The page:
- Now known as the Platina Scandium Project, the Owendale-area scandium-cobalt-nickel project in NSW was valued at $US$166 million in December 2018
- The scandium oxide project has attracted the interest of potential long-term partners
- Demonstration testing has shown scandium oxide from the Platina project can reliably produce a 2% scandium-aluminium master alloy
- If built, a high-grade scandium mine would pay back initial investment within 5.3 years and bring jobs to country New South Wales
What does Platina Resources do?
Platina Resources Limited (ASX:PGM) (FRA:P4R) (OTCMKTS:PTNUF) specialises in scandium project exploration and development in Australia. It is run by former analyst Corey Nolan, a finance professional and minerals economist who has more than 19 years of experience working in and consulting to the resources industry.
The former Morgan Stanley analyst and Price Waterhouse Coopers corporate advisory services director was the chief executive officer of Sayona Mining Limited, and MD and director at Elementos Limited and Leyshon Resources Limited before joining Platina in August last year.
What is Platina Resources’ flagship project?
Platina’s key asset is the project now known as the Platina Scandium Project, in New South Wales. Previously known as the Owendale Scandium-Cobalt-Nickel Project, the scandium oxide project is about 350 kilometres west of Sydney.
Western Australian company Platina produced a definitive feasibility study for Platina Scandium Project in December 2018, demonstrating robust financials.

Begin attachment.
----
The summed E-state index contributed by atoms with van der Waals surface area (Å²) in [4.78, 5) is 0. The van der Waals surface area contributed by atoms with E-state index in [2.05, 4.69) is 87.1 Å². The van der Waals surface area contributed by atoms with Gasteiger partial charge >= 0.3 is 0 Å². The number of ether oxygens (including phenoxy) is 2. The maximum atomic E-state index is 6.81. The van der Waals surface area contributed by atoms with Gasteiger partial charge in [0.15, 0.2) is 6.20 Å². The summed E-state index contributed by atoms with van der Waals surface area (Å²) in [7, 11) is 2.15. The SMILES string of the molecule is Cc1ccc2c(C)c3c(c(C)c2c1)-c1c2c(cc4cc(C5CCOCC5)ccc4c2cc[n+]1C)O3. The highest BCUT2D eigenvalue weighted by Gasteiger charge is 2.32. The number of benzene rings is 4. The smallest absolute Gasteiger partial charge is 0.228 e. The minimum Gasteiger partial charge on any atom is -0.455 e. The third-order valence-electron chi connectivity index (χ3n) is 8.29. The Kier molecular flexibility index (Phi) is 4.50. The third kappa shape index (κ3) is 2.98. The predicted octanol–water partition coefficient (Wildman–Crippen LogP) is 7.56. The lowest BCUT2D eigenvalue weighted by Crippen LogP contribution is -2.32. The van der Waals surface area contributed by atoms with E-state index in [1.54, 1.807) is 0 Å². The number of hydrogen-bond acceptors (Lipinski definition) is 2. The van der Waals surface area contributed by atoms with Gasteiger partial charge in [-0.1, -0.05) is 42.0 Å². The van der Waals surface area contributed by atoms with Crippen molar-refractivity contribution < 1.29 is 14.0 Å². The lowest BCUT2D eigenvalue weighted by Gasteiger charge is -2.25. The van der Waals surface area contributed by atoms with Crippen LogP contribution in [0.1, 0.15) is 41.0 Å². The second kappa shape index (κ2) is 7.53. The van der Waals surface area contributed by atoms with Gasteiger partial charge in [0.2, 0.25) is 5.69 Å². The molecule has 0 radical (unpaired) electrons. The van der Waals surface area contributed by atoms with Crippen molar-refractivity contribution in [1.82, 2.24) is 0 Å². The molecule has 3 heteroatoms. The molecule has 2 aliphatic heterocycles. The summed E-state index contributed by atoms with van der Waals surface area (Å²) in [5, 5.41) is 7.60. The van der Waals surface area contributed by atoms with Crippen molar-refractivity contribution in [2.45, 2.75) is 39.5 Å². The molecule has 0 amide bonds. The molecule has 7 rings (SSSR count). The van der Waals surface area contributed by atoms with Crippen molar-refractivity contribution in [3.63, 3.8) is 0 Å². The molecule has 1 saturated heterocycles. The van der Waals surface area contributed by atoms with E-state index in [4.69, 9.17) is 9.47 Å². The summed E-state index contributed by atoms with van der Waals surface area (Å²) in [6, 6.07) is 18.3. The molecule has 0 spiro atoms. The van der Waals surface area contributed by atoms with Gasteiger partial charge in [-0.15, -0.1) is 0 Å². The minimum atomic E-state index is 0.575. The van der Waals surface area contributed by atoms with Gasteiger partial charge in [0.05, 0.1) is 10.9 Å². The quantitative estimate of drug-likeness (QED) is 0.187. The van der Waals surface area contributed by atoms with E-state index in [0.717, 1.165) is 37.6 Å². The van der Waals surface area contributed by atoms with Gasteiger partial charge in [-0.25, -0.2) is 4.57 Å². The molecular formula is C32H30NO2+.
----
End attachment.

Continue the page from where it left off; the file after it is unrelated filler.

The DFS modelled a 30-year mine that would generate an after-tax net present value in real terms of US$166 million ($233 million) at an 8% discount rate to deliver an after-tax internal rate of return (IRR) of 29%.
Platina’s payback period for its high-grade scandium mine was 5.3 years, with its DFS financial model factoring in a scandium oxide price of about US$1550 per kilogram over the life of the project.
This price had been based on the company’s market research and discussions with end-users and is the price the company believes is necessary to drive wider-scale adoption of scandium in alloys.
A US Geological Survey report for 2017 that looked at 5-gram scandium sample sizes valued 99.99% purity scandium oxide at US$4.60 per gram or $4,600 a kilogram.
Scandium International had put scandium oxide prices between $3,000 and more than $5,000, depending on product quality and purity.
Platina’s DFS was based on a December 2018 ore reserve of 4,027 dry kilotonnes at 570ppm scandium, 0.09% cobalt and 0.12% nickel for 3,512 tonnes of scandium oxide (scandia), 3,599 tonnes of cobalt and 4,821 tonnes of nickel.
The reserve was based on a 450ppm scandium cut-off and scandium oxide product being calculated from scandium metal content and a 1.53 factor so as to convert it to the oxide form.
Scandium is generally traded between buyers and sellers and not in a metals exchange environment, with estimates of 10-15 million tonnes a year of supply and demand expected to grow with additional supply sources.
Demand for scandium products comes from buyers interested in sourcing alloy-quality scandium oxide or 99.9%-graded scandium oxide for electrical applications; scandium chloride; scandium iodide in products such as halide light bulbs; scandium fluoride; and scandium acetate.
Following release of the Platina DFS and updated ore reserve, the company unveiled a memorandum of understanding (MoU) with UK processing technology company Metalysis Limited in December 2018 to assess the viability of producing a scandium-rich master alloy.